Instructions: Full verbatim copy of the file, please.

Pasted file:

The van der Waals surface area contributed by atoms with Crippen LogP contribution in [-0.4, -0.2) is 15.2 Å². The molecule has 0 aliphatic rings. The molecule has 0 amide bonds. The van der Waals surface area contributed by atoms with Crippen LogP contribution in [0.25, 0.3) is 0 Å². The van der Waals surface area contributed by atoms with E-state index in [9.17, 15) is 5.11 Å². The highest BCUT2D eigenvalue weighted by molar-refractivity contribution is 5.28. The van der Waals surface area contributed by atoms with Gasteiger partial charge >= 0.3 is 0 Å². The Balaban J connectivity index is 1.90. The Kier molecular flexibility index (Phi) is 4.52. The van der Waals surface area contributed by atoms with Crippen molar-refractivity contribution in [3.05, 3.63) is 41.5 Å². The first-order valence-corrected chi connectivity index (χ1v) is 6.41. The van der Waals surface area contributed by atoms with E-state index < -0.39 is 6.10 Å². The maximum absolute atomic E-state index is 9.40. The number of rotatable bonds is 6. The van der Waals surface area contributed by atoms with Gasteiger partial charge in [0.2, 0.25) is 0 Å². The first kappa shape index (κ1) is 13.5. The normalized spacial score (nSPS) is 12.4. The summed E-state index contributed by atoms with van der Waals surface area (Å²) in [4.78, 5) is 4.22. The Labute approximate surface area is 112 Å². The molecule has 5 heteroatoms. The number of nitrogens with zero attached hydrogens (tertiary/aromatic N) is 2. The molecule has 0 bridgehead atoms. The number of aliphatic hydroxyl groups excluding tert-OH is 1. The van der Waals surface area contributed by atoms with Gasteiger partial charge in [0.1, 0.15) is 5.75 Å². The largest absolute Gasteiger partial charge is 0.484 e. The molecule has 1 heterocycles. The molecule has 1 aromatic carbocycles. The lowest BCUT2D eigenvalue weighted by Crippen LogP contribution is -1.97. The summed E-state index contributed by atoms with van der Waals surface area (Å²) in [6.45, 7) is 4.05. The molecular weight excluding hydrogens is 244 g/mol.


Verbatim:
The van der Waals surface area contributed by atoms with Crippen LogP contribution in [-0.4, -0.2) is 15.2 Å². The molecule has 0 aliphatic rings. The molecule has 0 amide bonds. The van der Waals surface area contributed by atoms with Crippen LogP contribution in [0.25, 0.3) is 0 Å². The van der Waals surface area contributed by atoms with E-state index in [9.17, 15) is 5.11 Å². The highest BCUT2D eigenvalue weighted by molar-refractivity contribution is 5.28. The van der Waals surface area contributed by atoms with Gasteiger partial charge >= 0.3 is 0 Å². The Balaban J connectivity index is 1.90. The Kier molecular flexibility index (Phi) is 4.52. The van der Waals surface area contributed by atoms with Crippen molar-refractivity contribution in [3.05, 3.63) is 41.5 Å². The first-order valence-corrected chi connectivity index (χ1v) is 6.41. The van der Waals surface area contributed by atoms with E-state index < -0.39 is 6.10 Å². The maximum absolute atomic E-state index is 9.40. The number of rotatable bonds is 6. The van der Waals surface area contributed by atoms with Gasteiger partial charge in [0.2, 0.25) is 0 Å². The first kappa shape index (κ1) is 13.5. The normalized spacial score (nSPS) is 12.4. The summed E-state index contributed by atoms with van der Waals surface area (Å²) in [4.78, 5) is 4.22. The Labute approximate surface area is 112 Å². The molecule has 5 heteroatoms. The number of nitrogens with zero attached hydrogens (tertiary/aromatic N) is 2. The molecule has 0 bridgehead atoms. The number of aliphatic hydroxyl groups excluding tert-OH is 1. The van der Waals surface area contributed by atoms with Gasteiger partial charge in [0.1, 0.15) is 5.75 Å². The largest absolute Gasteiger partial charge is 0.484 e. The molecule has 1 heterocycles. The molecule has 1 aromatic carbocycles. The lowest BCUT2D eigenvalue weighted by Crippen LogP contribution is -1.97. The summed E-state index contributed by atoms with van der Waals surface area (Å²) in [6.45, 7) is 4.05. The molecular weight excluding hydrogens is 244 g/mol.